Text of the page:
Networking and Communication

ARPANET (Advanced Research Projects Agency Network): An early packet switching network and the first network to implement the protocol suite TCP/IP.
Both technologies became the technical foundation of the Internet. Originally developed by the US Department of Defense.

Bluetooth: A standard for the short-range wireless interconnection of cellular phones, computers, and other electronic devices.

Bridge: A network device that connects two networks and only allows packets through that are needed.

Broadband: a high-capacity transmission technique using a wide range of frequencies, which enables a large number of messages to be communicated simultaneously.

Cloud Computing: The practice of using a network of remote servers hosted on the Internet to store, manage, and process data, rather than a local server or a personal computer.

DNS: Domain Name System which acts as a directory on the Internet when a request to access a device with a domain name is given.

Domain Name: A descriptive text followed by the top-level domain that is a human-friendly name for a device on the internet. For example, cpp.edu or coke.com.

Domain Name Extension: The extension at the end of the domain name that indicates the type of organization, such as .com, .org, .net, Edu., etc.

Extranet: An intranet that can be partially accessed by authorized outside users, enabling businesses to exchange information over the Internet securely.

Hub: A simple network device that connects other devices to the network and sends packets to all the devices that are connected.

Internet: An electronic communications network that connects computer networks and organizational computer facilities around the world.

Intranet: A local or restricted communications network, especially a private network created using World Wide Web software.

IP Address: A unique identifying number assigned to every device that communicates on the internet.

IPV4 and IPV6: The Internet Protocol address standard used has been IPv4(version 4) which has the format of four numbers between 0 and 255 separated by a period. IPv6 (version 6) is formatted as eight groups of four hexadecimal digits.

LAN: Local Area Network. A local network that connects computers and other devices in a relatively small area, typically a single building or a group of buildings.

Mobile Network: A cellular network or mobile network is a communications network where the last link is wireless. The network is distributed over land areas called cells, each served by at least one fixed-location transceiver, known as a cell site or base station.


Packet: The fundamental unit of data transmitted over the internet. Each packet includes the sender’s address, the destination address, a sequence number, and a piece of the overall message to be sent.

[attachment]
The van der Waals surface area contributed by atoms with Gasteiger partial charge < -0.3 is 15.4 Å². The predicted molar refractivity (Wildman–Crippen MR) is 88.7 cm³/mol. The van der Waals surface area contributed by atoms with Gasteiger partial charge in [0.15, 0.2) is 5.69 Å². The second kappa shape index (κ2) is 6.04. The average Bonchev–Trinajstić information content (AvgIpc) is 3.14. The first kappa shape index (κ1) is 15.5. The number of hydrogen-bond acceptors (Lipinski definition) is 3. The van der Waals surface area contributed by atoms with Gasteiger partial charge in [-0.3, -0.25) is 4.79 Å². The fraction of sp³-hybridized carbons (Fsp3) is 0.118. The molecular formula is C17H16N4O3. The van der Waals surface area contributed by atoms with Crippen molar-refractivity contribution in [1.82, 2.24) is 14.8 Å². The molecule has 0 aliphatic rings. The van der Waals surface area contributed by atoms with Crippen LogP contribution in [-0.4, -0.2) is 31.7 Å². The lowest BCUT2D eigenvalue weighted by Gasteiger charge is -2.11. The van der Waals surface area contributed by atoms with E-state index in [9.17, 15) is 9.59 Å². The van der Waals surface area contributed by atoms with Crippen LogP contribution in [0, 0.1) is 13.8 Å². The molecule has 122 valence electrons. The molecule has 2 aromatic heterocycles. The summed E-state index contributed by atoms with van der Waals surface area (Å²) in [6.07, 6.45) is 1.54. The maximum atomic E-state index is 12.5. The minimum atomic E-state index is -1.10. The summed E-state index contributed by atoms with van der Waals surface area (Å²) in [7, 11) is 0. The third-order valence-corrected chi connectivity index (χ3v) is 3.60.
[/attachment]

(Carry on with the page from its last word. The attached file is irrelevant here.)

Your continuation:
Packet Switching: When a packet is passed from one router to another across the Internet until it reaches its destination.

Protocol: A specific set of communication rules used by computers.

Router: A device that receives and analyzes packets and then routes them towards their destination.

Switch: A network device that connects multiple devices and filters packets based on their destination within the connected devices.

TCP/IP: Transmission Control Protocol / Internet Protocol. Defines how electronic devices (like computers) should be connected over the Internet, and how data should be transmitted between them.

Tim Berners-Lee: Inventor of the World Wide Web by developing an easy way to navigate the Internet through the use of linked text (hypertext).

Virtual Private Network: A method employing encryption to provide secure access to a remote computer over the Internet.

VoIP: Voice Over IP. A methodology and group of technologies for the delivery of voice communications and multimedia sessions over Internet Protocol (IP) networks.

WAN: A Wide Area Network, telecommunications network, or computer network that extends over a large geographical area.

Web 2.0: The second stage of development of the World Wide Web, characterized especially by the change from static web pages to dynamic or user-generated content and the growth of social media.

Web 3.0: A third phase in the evolution of the World Wide Web, based on the idea that the Internet 'understands' the pieces of information it stores and can make logical connections between them.

WIFI: A facility allowing computers, smartphones, or other devices to connect to the Internet or communicate with one another wirelessly within a particular area.

World Wide Web: Simply one piece of the Internet made up of web servers that have HTML pages that are being viewed on devices with web browsers.